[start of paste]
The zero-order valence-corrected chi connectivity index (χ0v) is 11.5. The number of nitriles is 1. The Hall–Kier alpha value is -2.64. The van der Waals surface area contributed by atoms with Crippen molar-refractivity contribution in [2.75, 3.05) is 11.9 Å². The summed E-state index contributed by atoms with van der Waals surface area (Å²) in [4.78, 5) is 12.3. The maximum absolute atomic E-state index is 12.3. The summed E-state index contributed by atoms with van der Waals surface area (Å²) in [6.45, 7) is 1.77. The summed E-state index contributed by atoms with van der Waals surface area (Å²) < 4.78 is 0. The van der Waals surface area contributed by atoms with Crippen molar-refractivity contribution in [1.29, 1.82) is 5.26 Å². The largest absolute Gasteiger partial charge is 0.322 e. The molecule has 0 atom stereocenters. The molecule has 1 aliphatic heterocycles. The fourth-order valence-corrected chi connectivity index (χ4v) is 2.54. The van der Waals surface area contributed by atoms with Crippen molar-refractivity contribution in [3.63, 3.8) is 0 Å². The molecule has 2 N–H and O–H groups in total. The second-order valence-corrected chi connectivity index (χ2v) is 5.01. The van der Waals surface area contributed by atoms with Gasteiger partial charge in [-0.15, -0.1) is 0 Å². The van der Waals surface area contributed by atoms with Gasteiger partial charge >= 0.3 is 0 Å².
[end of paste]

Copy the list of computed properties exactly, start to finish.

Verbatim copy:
The zero-order valence-corrected chi connectivity index (χ0v) is 11.5. The number of nitriles is 1. The Hall–Kier alpha value is -2.64. The van der Waals surface area contributed by atoms with Crippen molar-refractivity contribution in [2.75, 3.05) is 11.9 Å². The summed E-state index contributed by atoms with van der Waals surface area (Å²) in [4.78, 5) is 12.3. The maximum absolute atomic E-state index is 12.3. The summed E-state index contributed by atoms with van der Waals surface area (Å²) in [6.45, 7) is 1.77. The summed E-state index contributed by atoms with van der Waals surface area (Å²) < 4.78 is 0. The van der Waals surface area contributed by atoms with Crippen molar-refractivity contribution in [1.29, 1.82) is 5.26 Å². The largest absolute Gasteiger partial charge is 0.322 e. The molecule has 0 atom stereocenters. The molecule has 1 aliphatic heterocycles. The fourth-order valence-corrected chi connectivity index (χ4v) is 2.54. The van der Waals surface area contributed by atoms with Crippen molar-refractivity contribution in [3.63, 3.8) is 0 Å². The molecule has 2 N–H and O–H groups in total. The second-order valence-corrected chi connectivity index (χ2v) is 5.01. The van der Waals surface area contributed by atoms with Gasteiger partial charge in [-0.15, -0.1) is 0 Å². The van der Waals surface area contributed by atoms with Gasteiger partial charge >= 0.3 is 0 Å².